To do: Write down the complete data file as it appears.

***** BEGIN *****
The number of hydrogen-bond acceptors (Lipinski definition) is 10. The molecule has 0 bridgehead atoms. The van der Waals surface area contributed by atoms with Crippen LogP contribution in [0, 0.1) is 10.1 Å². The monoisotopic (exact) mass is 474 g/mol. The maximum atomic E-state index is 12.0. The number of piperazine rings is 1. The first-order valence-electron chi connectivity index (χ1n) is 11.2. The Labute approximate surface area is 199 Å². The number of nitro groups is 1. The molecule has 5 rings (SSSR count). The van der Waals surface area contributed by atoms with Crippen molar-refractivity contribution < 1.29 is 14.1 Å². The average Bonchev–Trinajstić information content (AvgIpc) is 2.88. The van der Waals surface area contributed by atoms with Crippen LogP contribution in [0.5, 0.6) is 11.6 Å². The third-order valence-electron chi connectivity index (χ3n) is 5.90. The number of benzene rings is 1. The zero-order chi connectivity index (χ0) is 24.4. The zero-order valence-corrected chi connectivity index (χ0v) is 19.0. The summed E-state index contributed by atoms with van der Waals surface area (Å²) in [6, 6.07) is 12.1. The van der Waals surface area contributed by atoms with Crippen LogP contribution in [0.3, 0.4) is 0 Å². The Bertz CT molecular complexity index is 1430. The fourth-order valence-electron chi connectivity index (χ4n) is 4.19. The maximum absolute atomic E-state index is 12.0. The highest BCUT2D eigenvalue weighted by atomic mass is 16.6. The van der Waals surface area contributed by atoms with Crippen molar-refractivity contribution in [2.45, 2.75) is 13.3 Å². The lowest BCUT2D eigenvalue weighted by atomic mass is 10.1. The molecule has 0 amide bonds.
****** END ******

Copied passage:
The number of hydrogen-bond acceptors (Lipinski definition) is 10. The molecule has 0 bridgehead atoms. The van der Waals surface area contributed by atoms with Crippen LogP contribution in [0, 0.1) is 10.1 Å². The monoisotopic (exact) mass is 474 g/mol. The maximum atomic E-state index is 12.0. The number of piperazine rings is 1. The first-order valence-electron chi connectivity index (χ1n) is 11.2. The Labute approximate surface area is 199 Å². The number of nitro groups is 1. The molecule has 5 rings (SSSR count). The van der Waals surface area contributed by atoms with Crippen molar-refractivity contribution < 1.29 is 14.1 Å². The average Bonchev–Trinajstić information content (AvgIpc) is 2.88. The van der Waals surface area contributed by atoms with Crippen LogP contribution in [0.5, 0.6) is 11.6 Å². The third-order valence-electron chi connectivity index (χ3n) is 5.90. The number of benzene rings is 1. The zero-order chi connectivity index (χ0) is 24.4. The zero-order valence-corrected chi connectivity index (χ0v) is 19.0. The summed E-state index contributed by atoms with van der Waals surface area (Å²) in [6, 6.07) is 12.1. The van der Waals surface area contributed by atoms with Crippen LogP contribution in [0.3, 0.4) is 0 Å². The Bertz CT molecular complexity index is 1430. The fourth-order valence-electron chi connectivity index (χ4n) is 4.19. The maximum absolute atomic E-state index is 12.0. The highest BCUT2D eigenvalue weighted by atomic mass is 16.6. The van der Waals surface area contributed by atoms with Crippen molar-refractivity contribution in [2.45, 2.75) is 13.3 Å². The lowest BCUT2D eigenvalue weighted by atomic mass is 10.1. The molecule has 0 amide bonds.